A trend arose on social media recently where people began sharing photos and memories from 10 years ago side-by-side with photos and memories from the present as a way of talking about how much things have changed personally and societally over the last decade. At first blush, it was cute; but then not so much. The late aughts, for example, were tough on impoverished grad students with very little in the way of what experts call “fashion sense” or “a regular barber” or “a working iron.”
In the midst of countless callbacks to floppy bangs, bootcut jeans and quotes from “The Office”
(wait, am I talking about 2009 or 2019 – life is a closed-loop!), I noticed a few stories from my feed that mentioned a more personal or existential shift. A number of friends mentioned the loss or “death” of their Christian faith, or God even, over the last decade.
This loss was attributed generally to Christianity’s weaponization by political entities; or rejection at the hands of family, friends and faith communities due to issues of identity and human sexuality; or the ceaseless onslaught of crippling student loan debt, income inequality and the cancellation of civility, not to mention the ever-rising centigrade of our polar ice caps.
Despite great institutional effort to the contrary, it seems Christianity for many of my friends hasn’t managed to survive the decade. Instead of reporting an accompanying black hole of sadness, their religious postmortem seemed steeped in relief and almost gratification for finally mustering the courage to pull the plug on their ailing faith. I recognize this feeling because it resembles what it was like to watch my grandfather live through a decade with Alzheimers. I remember secretly (and guiltily) wishing every Christmas that he would die, knowing that “living” meant his body would keep beating and breathing despite his not remembering my name or how he taught me to play golf or to curse at a volume imperceptible to my grandmother.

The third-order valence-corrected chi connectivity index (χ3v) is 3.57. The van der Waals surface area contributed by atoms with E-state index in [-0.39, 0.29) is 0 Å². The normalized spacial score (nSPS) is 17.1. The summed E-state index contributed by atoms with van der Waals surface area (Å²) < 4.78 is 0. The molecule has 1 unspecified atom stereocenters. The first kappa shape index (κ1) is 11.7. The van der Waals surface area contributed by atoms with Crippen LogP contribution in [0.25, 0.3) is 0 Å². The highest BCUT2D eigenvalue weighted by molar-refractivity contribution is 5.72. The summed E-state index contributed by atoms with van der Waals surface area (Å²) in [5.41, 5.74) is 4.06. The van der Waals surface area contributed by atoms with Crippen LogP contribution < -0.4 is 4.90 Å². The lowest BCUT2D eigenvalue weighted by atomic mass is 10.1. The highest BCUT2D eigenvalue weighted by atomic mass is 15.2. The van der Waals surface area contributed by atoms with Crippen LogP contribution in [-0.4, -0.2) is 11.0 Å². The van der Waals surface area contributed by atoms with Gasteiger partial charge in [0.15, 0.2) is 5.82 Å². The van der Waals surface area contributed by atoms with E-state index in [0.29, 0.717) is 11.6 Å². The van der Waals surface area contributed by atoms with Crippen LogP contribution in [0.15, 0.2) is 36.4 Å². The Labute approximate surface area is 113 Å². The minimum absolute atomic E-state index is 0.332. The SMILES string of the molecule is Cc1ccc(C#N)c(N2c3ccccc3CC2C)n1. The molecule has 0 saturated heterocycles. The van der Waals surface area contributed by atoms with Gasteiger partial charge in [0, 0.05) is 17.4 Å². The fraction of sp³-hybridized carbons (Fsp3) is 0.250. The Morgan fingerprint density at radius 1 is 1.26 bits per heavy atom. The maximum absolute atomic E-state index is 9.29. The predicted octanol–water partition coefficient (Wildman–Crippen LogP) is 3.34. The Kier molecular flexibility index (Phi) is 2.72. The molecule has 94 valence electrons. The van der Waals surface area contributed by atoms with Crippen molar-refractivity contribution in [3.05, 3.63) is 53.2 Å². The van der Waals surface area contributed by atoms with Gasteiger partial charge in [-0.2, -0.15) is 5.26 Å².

“It’s only when we hold on to Christianity as if it were eternal that it ends up expiring like milk in our fridge during a vacation.”
Instead of talking to me about graduate school or my young marriage, he would eat candied orange slices silently in the corner of our family gatherings before sneaking to the back of the house to smoke and watch Westerns while tethered near an oxygen tank. In those days going home for me was mostly a darkly comic reminder that nothing feels so betraying as losing something you’re sitting across from but will never find again.
The longer I Iive, the more I realize that sometimes keeping things alive is actually a bastardization of life, of what these things stood for, of who they are and what made them saving and needed presence in our lives. Sometimes these things are the person who raised us and taught us to drive a golf cart through the woods at high speed and to gamble and leave an 8-iron pin high. Sometimes we really miss who they were for us when we needed them most; we miss the smells, the van rides and the ability to crack open a Diet Dr. Pepper in the kitchen without asking because it was already ours to begin with.